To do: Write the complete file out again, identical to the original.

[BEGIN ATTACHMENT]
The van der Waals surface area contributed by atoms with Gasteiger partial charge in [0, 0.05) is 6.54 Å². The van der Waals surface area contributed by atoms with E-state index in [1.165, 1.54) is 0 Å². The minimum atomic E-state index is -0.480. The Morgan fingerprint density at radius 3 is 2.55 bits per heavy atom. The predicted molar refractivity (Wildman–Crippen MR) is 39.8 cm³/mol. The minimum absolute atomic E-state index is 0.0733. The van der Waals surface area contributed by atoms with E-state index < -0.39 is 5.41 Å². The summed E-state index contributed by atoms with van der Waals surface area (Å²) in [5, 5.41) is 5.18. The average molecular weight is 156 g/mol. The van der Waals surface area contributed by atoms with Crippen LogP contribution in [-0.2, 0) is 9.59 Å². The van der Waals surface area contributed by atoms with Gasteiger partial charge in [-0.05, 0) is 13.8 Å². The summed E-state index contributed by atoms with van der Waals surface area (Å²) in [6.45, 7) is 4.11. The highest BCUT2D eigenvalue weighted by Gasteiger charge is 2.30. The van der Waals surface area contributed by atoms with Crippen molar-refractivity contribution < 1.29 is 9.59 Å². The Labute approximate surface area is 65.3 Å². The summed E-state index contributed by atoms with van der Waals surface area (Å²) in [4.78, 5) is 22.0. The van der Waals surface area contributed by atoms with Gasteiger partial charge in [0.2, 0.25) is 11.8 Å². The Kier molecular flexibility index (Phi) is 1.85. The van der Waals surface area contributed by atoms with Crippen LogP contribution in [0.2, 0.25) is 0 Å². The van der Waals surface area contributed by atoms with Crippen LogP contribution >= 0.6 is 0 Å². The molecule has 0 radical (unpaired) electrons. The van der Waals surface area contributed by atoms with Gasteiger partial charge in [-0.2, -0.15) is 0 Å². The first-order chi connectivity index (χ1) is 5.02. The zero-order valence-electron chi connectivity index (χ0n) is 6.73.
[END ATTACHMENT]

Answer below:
The van der Waals surface area contributed by atoms with Gasteiger partial charge in [0, 0.05) is 6.54 Å². The van der Waals surface area contributed by atoms with E-state index in [1.165, 1.54) is 0 Å². The minimum atomic E-state index is -0.480. The Morgan fingerprint density at radius 3 is 2.55 bits per heavy atom. The predicted molar refractivity (Wildman–Crippen MR) is 39.8 cm³/mol. The minimum absolute atomic E-state index is 0.0733. The van der Waals surface area contributed by atoms with E-state index < -0.39 is 5.41 Å². The summed E-state index contributed by atoms with van der Waals surface area (Å²) in [5, 5.41) is 5.18. The average molecular weight is 156 g/mol. The van der Waals surface area contributed by atoms with Crippen LogP contribution in [-0.2, 0) is 9.59 Å². The van der Waals surface area contributed by atoms with Gasteiger partial charge in [-0.05, 0) is 13.8 Å². The summed E-state index contributed by atoms with van der Waals surface area (Å²) in [6.45, 7) is 4.11. The highest BCUT2D eigenvalue weighted by Gasteiger charge is 2.30. The van der Waals surface area contributed by atoms with Crippen molar-refractivity contribution < 1.29 is 9.59 Å². The Labute approximate surface area is 65.3 Å². The summed E-state index contributed by atoms with van der Waals surface area (Å²) in [4.78, 5) is 22.0. The van der Waals surface area contributed by atoms with Gasteiger partial charge in [0.2, 0.25) is 11.8 Å². The Kier molecular flexibility index (Phi) is 1.85. The van der Waals surface area contributed by atoms with Crippen LogP contribution in [0.2, 0.25) is 0 Å². The van der Waals surface area contributed by atoms with Crippen LogP contribution >= 0.6 is 0 Å². The molecule has 0 radical (unpaired) electrons. The van der Waals surface area contributed by atoms with Gasteiger partial charge in [-0.2, -0.15) is 0 Å². The first-order chi connectivity index (χ1) is 5.02. The zero-order valence-electron chi connectivity index (χ0n) is 6.73.